Submitters can expect to be notified of acceptance status on a rolling basis throughout the month of August. Should you have any questions about your submission in the meantime, please contact Katie Bradley at email@example.com.
Thank you for your interest in presenting at the TPCC Virtual Summit!
Primary care is the foundation of a strong and effective healthcare system. Systems and organizations built around a core primary care function can deliver higher quality, lower cost, and more equitable care. Abundant data shows that individuals in communities with a higher proportion of primary care practitioners are overall healthier and live longer.
The theme of the 2021 Texas Primary Care Consortium Summit is “Powering Primary Care: Leading the Change for the Health of Texans.” Proposed breakout tracks include:
Achieving optimal health is a challenge for millions of Texans. COVID-19, the continued lack of healthcare coverage expansion, and the impending end of 1115 waiver funding have placed enormous strains on an already weakened system and worsened the access gap of the under- and uninsured. Compounding this are chronic shortages and misdistribution of physicians. Rural Texas communities have been particularly hard hit by the effects of COVID-19. In order to improve the health of all Texans, we must learn about, and systematically address, the social determinants of health: conditions in which people are born, live, learn, work, and play. Access to healthy food, safe and affordable housing, reliable and affordable transportation, neighborhood safety, and access to healthcare are examples.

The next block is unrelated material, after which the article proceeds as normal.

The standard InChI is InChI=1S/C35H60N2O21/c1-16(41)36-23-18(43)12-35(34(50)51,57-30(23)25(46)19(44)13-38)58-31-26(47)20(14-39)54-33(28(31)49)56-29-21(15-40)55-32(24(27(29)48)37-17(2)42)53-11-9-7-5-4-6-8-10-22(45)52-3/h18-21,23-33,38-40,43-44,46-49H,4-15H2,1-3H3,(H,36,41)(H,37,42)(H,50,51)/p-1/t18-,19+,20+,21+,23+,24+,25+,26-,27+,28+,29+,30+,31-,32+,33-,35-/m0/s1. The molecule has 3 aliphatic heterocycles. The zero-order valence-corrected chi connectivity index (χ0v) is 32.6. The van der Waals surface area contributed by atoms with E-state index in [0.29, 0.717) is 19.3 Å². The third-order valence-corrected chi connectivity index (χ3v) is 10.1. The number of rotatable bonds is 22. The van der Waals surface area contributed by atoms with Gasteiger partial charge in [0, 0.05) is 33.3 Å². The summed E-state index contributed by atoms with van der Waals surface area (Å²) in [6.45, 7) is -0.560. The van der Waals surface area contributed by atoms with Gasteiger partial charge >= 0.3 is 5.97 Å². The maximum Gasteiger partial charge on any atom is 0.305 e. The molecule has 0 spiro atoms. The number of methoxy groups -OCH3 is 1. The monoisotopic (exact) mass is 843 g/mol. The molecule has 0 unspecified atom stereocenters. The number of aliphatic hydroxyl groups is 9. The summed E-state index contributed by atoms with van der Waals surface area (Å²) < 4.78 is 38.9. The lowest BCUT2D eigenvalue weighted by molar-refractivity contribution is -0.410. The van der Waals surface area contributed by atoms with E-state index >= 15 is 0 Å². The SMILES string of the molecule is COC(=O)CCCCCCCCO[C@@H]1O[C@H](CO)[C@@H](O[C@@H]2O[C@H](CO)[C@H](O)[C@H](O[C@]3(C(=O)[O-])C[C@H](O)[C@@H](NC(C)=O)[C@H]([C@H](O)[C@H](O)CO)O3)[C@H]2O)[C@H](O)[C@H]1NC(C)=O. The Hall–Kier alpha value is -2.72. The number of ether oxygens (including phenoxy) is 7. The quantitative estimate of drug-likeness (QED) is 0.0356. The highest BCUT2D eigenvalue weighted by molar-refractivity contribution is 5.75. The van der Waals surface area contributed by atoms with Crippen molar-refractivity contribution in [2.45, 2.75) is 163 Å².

The individual and their family are at the center of care while the unique needs and circumstances of each person are reflected in the care planning process. The care plan is developed in concert with the patient, their family (based on the patient’s needs/desires), and the care team and is a valuable tool for helping identify gaps in care as well as guiding future care.
Care coordination synchronizes the delivery of a patient’s health care from multiple providers and specialists. The goals of coordinated care are to improve health outcomes by ensuring that care from various providers is not delivered in silos, and to help reduce health care costs by eliminating redundant tests and procedures.
Collaboration with specialists, hospitals, imaging, and laboratory services is an intentional process and essential to assuring that safe, effective, high value care is delivered. Systems for ensuring follow-up of testing and specialist recommendations are critical.
The current system that rewards episodic care and transactional model of care must change to achieve the quadruple aim: to enhance patient experience, improve population health, reduce costs, and improve the work life of health care providers.
The traditional fee for service (FFS) structure is designed to focus on short-term needs, whereby the primary objective becomes managing and treating the symptoms rather than addressing the underlying cause to avoid a recurrence. Alternative payment models including prospective payment and capitation reward the person-centered, comprehensive primary care.
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